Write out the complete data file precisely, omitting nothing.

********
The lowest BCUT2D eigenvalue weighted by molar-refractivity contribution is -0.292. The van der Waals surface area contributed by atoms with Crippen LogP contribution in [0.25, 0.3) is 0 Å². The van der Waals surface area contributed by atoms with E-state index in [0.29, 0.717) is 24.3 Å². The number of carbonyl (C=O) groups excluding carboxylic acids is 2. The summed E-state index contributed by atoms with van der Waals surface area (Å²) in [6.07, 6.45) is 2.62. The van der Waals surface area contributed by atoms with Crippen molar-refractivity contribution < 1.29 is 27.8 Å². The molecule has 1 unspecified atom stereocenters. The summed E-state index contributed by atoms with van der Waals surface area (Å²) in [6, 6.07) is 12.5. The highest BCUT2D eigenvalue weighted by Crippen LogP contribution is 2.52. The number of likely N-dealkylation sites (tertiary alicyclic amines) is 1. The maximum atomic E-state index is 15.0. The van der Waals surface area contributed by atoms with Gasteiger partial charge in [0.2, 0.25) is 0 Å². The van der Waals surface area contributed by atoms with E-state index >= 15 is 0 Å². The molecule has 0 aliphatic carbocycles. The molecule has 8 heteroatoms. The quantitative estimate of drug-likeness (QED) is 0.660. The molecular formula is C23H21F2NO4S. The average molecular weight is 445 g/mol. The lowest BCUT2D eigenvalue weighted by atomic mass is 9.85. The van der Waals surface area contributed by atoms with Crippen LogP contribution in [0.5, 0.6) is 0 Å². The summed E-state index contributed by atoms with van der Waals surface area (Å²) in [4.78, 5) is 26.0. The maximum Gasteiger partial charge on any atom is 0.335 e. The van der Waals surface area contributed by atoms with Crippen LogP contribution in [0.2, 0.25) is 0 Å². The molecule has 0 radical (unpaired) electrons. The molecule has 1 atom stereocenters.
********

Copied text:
The lowest BCUT2D eigenvalue weighted by molar-refractivity contribution is -0.292. The van der Waals surface area contributed by atoms with Crippen LogP contribution in [0.25, 0.3) is 0 Å². The van der Waals surface area contributed by atoms with E-state index in [0.29, 0.717) is 24.3 Å². The number of carbonyl (C=O) groups excluding carboxylic acids is 2. The summed E-state index contributed by atoms with van der Waals surface area (Å²) in [6.07, 6.45) is 2.62. The van der Waals surface area contributed by atoms with Crippen molar-refractivity contribution < 1.29 is 27.8 Å². The molecule has 1 unspecified atom stereocenters. The summed E-state index contributed by atoms with van der Waals surface area (Å²) in [6, 6.07) is 12.5. The highest BCUT2D eigenvalue weighted by Crippen LogP contribution is 2.52. The number of likely N-dealkylation sites (tertiary alicyclic amines) is 1. The maximum atomic E-state index is 15.0. The van der Waals surface area contributed by atoms with Gasteiger partial charge in [0.2, 0.25) is 0 Å². The van der Waals surface area contributed by atoms with E-state index >= 15 is 0 Å². The molecule has 0 aliphatic carbocycles. The molecule has 8 heteroatoms. The quantitative estimate of drug-likeness (QED) is 0.660. The molecular formula is C23H21F2NO4S. The average molecular weight is 445 g/mol. The lowest BCUT2D eigenvalue weighted by atomic mass is 9.85. The van der Waals surface area contributed by atoms with Crippen LogP contribution in [0.5, 0.6) is 0 Å². The summed E-state index contributed by atoms with van der Waals surface area (Å²) in [4.78, 5) is 26.0. The maximum Gasteiger partial charge on any atom is 0.335 e. The van der Waals surface area contributed by atoms with Crippen LogP contribution in [0.2, 0.25) is 0 Å². The molecule has 0 radical (unpaired) electrons. The molecule has 1 atom stereocenters.